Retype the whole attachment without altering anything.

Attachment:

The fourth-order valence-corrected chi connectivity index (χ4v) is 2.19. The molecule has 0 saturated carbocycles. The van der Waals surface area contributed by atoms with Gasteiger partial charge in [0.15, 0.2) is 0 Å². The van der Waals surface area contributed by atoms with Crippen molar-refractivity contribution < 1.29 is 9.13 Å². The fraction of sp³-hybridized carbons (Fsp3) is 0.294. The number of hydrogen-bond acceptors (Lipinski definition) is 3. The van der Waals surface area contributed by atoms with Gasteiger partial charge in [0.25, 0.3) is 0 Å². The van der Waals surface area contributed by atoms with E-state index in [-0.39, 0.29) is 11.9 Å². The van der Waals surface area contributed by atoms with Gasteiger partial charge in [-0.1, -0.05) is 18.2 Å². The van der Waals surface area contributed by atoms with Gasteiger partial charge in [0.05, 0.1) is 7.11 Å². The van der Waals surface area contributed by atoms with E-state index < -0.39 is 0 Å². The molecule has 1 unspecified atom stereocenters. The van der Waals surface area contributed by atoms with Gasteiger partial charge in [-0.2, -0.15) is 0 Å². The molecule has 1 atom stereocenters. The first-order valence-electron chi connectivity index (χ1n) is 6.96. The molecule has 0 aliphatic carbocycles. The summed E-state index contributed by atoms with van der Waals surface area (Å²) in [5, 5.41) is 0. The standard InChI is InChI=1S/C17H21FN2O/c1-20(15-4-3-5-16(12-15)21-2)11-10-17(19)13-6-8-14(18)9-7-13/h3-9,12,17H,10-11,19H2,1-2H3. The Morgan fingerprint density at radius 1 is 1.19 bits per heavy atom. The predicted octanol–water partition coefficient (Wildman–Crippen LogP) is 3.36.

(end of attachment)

The fourth-order valence-corrected chi connectivity index (χ4v) is 2.19. The molecule has 0 saturated carbocycles. The van der Waals surface area contributed by atoms with Gasteiger partial charge in [0.15, 0.2) is 0 Å². The van der Waals surface area contributed by atoms with Crippen molar-refractivity contribution < 1.29 is 9.13 Å². The fraction of sp³-hybridized carbons (Fsp3) is 0.294. The number of hydrogen-bond acceptors (Lipinski definition) is 3. The van der Waals surface area contributed by atoms with Gasteiger partial charge in [0.25, 0.3) is 0 Å². The van der Waals surface area contributed by atoms with E-state index in [-0.39, 0.29) is 11.9 Å². The van der Waals surface area contributed by atoms with Gasteiger partial charge in [-0.1, -0.05) is 18.2 Å². The van der Waals surface area contributed by atoms with Gasteiger partial charge in [0.05, 0.1) is 7.11 Å². The van der Waals surface area contributed by atoms with E-state index < -0.39 is 0 Å². The molecule has 1 unspecified atom stereocenters. The van der Waals surface area contributed by atoms with Gasteiger partial charge in [-0.2, -0.15) is 0 Å². The molecule has 1 atom stereocenters. The first-order valence-electron chi connectivity index (χ1n) is 6.96. The molecule has 0 aliphatic carbocycles. The summed E-state index contributed by atoms with van der Waals surface area (Å²) in [5, 5.41) is 0. The standard InChI is InChI=1S/C17H21FN2O/c1-20(15-4-3-5-16(12-15)21-2)11-10-17(19)13-6-8-14(18)9-7-13/h3-9,12,17H,10-11,19H2,1-2H3. The Morgan fingerprint density at radius 1 is 1.19 bits per heavy atom. The predicted octanol–water partition coefficient (Wildman–Crippen LogP) is 3.36.